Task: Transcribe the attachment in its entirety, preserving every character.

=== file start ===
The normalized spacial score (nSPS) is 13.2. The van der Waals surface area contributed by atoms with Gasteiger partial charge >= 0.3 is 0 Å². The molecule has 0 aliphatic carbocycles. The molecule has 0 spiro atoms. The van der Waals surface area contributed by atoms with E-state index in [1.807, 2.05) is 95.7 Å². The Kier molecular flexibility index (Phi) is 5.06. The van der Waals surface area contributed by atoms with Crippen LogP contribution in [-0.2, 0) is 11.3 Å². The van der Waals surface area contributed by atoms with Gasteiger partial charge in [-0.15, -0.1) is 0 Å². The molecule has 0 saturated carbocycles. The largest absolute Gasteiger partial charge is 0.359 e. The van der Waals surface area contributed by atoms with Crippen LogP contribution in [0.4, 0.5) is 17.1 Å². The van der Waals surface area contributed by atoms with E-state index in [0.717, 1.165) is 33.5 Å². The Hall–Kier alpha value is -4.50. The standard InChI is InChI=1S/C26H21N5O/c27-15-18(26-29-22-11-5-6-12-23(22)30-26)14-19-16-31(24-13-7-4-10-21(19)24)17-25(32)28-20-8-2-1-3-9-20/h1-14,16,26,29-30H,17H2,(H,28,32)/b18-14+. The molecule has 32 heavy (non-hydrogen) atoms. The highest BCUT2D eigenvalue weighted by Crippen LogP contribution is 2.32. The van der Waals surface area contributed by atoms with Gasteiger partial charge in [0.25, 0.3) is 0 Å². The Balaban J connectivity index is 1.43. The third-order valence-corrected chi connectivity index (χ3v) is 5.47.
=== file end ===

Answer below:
The normalized spacial score (nSPS) is 13.2. The van der Waals surface area contributed by atoms with Gasteiger partial charge >= 0.3 is 0 Å². The molecule has 0 aliphatic carbocycles. The molecule has 0 spiro atoms. The van der Waals surface area contributed by atoms with E-state index in [1.807, 2.05) is 95.7 Å². The Kier molecular flexibility index (Phi) is 5.06. The van der Waals surface area contributed by atoms with Crippen LogP contribution in [-0.2, 0) is 11.3 Å². The van der Waals surface area contributed by atoms with Gasteiger partial charge in [-0.15, -0.1) is 0 Å². The molecule has 0 saturated carbocycles. The largest absolute Gasteiger partial charge is 0.359 e. The van der Waals surface area contributed by atoms with Crippen LogP contribution in [0.4, 0.5) is 17.1 Å². The van der Waals surface area contributed by atoms with E-state index in [0.717, 1.165) is 33.5 Å². The Hall–Kier alpha value is -4.50. The standard InChI is InChI=1S/C26H21N5O/c27-15-18(26-29-22-11-5-6-12-23(22)30-26)14-19-16-31(24-13-7-4-10-21(19)24)17-25(32)28-20-8-2-1-3-9-20/h1-14,16,26,29-30H,17H2,(H,28,32)/b18-14+. The molecule has 32 heavy (non-hydrogen) atoms. The highest BCUT2D eigenvalue weighted by Crippen LogP contribution is 2.32. The van der Waals surface area contributed by atoms with Gasteiger partial charge in [0.25, 0.3) is 0 Å². The Balaban J connectivity index is 1.43. The third-order valence-corrected chi connectivity index (χ3v) is 5.47.